What if Matthew 16 had not a thing to do with Rome?

These past two weeks have witnessed the resignation of one pope and the election of another.  The former event is notable because of its rarity and the second because it is a first – the first pope to be elected from the Americas.

And one cannot surf the web or watch the news without hearing someone say of Rome that it is “Christ’s church built upon Peter”, or some such thing.  And as predictably as the sun rises in the east, Roman Catholics will point to the Gospel of Matthew, chapter 16 verse 18, for justification of their papal claims:  “For you are Peter, and upon this Rock I will build my church.”  (Matthew 16:18 is surely the most badly abused of all biblical proof texts!)

Leaving aside the fact that this interpretation creates disharmony in the Godhead by ignoring the Old Testament and that it is precluded to Catholics by the Council of Trent and the Creed of Pope St. Pius IV, the more interesting question at the moment is, “What if Matthew was not writing about Rome at all?”  That is the question that seems to undergird an examination by the late Roman Catholic scholar, Fr. Raymond Brown.

Matthew 16:18-19 has given rise to an endless flood of literature because of its use in later church doctrine and polemics.  At the same time, biblical scholars have often focused on the question of pre-Matthean tradition.  All too often the problematic of the evangelist in his own time and place…is overlooked.  Matthew, writing to meet the problems of a church in Syrian Antioch around A.D. 85, is certainly not concerned with the problem of whether a single-bishop in Rome is the successor of Simon Peter especially since both Rome and Antioch around 85 do not seem to have known the single-bishop structure.[i](Emphasis added.)

Matthew was writing with the church at Antioch in mind; not the church at Rome.  And neither apostolic church had a single bishop!  If Peter wasn’t the bishop, what was he?  Brown continues:

Matthew is presenting Peter as the chief of Rabbi of the universal church, with power to make “halakic” decisions (i.e. decisions on conduct) in the light of the teaching of Jesus.  As Bornkamm points out…the main thrust of 16:18-19 is Peter’s teaching authority, his power to declare acts licit or illicit according to Jesus’ teaching.  Furthermore, this power extends to the whole of “my church,” the whole church Jesus will build on Peter, not just some local assembly.[ii] (Emphasis added.)

So with all of the “pope talk” that will be with us for the foreseeable future, when you hear someone cite Matthew’s Gospel in support of the new man in the Vatican, you might ask him why St. Matthew had no idea why he should be head of Christ’s church?  Or what a Gospel, written under the superintendence of the Holy Spirit to the church at Antioch has to do at all with Rome?  Or why the successor of Peter, who may have been given the rabbinical duties of teaching, claims to have a “primacy of jurisdiction” over the church?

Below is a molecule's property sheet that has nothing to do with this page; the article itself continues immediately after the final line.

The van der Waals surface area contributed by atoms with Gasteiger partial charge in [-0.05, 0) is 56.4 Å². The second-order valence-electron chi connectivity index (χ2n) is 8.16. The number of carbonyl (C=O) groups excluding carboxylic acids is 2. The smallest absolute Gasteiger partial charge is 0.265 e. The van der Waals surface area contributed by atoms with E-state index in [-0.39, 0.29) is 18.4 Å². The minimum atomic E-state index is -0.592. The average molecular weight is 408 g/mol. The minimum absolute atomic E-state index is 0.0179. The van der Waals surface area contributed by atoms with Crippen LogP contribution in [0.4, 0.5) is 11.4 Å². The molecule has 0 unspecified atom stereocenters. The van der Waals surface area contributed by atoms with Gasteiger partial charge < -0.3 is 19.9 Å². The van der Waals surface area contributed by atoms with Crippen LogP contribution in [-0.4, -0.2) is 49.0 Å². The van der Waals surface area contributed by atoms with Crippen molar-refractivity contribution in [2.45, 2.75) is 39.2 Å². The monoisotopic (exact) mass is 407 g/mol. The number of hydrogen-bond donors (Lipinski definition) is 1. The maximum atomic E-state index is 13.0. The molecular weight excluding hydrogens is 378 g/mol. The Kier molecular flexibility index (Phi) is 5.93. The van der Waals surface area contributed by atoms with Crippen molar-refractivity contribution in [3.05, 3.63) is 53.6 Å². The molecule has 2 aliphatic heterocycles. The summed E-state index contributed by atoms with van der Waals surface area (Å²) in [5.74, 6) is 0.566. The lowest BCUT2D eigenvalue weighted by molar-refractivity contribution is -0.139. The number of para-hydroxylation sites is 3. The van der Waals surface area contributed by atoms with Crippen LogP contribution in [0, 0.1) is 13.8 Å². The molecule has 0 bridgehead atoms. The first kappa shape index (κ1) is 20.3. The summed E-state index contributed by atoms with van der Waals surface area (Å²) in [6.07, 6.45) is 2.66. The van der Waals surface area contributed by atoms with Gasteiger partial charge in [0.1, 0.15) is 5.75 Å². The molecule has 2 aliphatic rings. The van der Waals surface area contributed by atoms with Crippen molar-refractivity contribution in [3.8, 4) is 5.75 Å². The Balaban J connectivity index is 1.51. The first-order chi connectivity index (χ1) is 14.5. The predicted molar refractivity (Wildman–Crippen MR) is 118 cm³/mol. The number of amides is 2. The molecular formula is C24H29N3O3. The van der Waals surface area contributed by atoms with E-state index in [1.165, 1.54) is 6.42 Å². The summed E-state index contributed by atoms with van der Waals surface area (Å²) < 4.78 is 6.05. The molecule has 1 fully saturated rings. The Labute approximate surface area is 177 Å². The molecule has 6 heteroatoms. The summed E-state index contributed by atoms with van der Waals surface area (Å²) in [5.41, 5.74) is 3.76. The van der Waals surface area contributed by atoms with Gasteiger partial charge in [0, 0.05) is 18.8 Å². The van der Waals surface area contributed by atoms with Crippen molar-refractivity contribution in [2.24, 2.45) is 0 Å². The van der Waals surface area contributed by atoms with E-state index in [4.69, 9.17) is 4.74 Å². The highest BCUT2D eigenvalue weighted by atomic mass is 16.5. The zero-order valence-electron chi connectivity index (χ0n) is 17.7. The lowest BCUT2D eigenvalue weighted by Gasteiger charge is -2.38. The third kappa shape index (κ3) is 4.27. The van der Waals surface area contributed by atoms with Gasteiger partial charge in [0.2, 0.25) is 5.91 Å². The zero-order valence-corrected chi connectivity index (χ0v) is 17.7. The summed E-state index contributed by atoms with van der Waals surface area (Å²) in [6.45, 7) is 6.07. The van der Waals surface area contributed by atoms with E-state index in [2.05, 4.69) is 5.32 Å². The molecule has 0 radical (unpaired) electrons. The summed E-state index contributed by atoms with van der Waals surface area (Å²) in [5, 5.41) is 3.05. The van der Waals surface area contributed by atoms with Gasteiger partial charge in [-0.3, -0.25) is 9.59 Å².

Soli Deo Gloria.

[i] Brown, Raymond E., and John P. Meier. Antioch and Rome: New Testament Cradles of Catholic Christianity.  New York, NY.  Paulist Press,  2004.  P. 66

[ii] Ibid. p. 67.

Published by Paul Bassett

I'm old enough to remember land-line phones and young enough to have 3 twitter accounts and two blogs. I'm Reformed in my theology, post-millennial in eschatology and therefore optimistic about the future. I'm grateful to be here...and that you are, too!

6 replies on “What if Matthew 16 had not a thing to do with Rome?”

  1. What do you think of James White’s interpretation, which I think (if I am remembering this correctly) is that the “rock” is faith in Christ or simply Christ Himself. Though this may not be White’s view, so maybe I shouldn’t have mentioned his name–I still think it is more plausible than somehow thinking it was referring to Peter as the bishop of Rome. What are your thoughts?


    1. Hi J.W.,

      The history of the interpretation of Matthew 16 is certainly varied – and very interesting. I must confess that I gave James White’s book away to a friend so I can’t speak with certainty about his view. I do remember that he quoted an 18th century Roman Catholic who had found something like 8(?) differing interpretations in the ECF’s.

      That comports well with what Archbishop Peter Kenrick wrote at the first Vatican Council. I believe Kenrick noted five differing interpretations. (Which is why he protested that Matthew 16 could not be used to justify the papacy; all to no avail.)

      If we are to take the Scriptures as a whole, it seems to me that we have to recognize Christ as the “Rock”. The Old Testament is replete with citations of the Rock (and thanks to modern technology, a word search at Biblegateway.com takes only a second!) and each of those refers to God. Because Christ Himself affirmed every “jot and tittle” of the OT, it seems incongruous to me to come to another conclusion. That having been said, the NT is certainly the fulfillment and not merely a copy of the OT but that seems to me to make the case for the person of Christ as the Rock – since He is the fulfillment of the Law.

      I realize that puts me at odds with real scholars like Oscar Cullmann who believed that the “Rock” was Peter, but only Peter during his lifetime.

      That’s probably more than you asked for! Thanks for your patience and for adding your comments.

      Blessings to you and yours,


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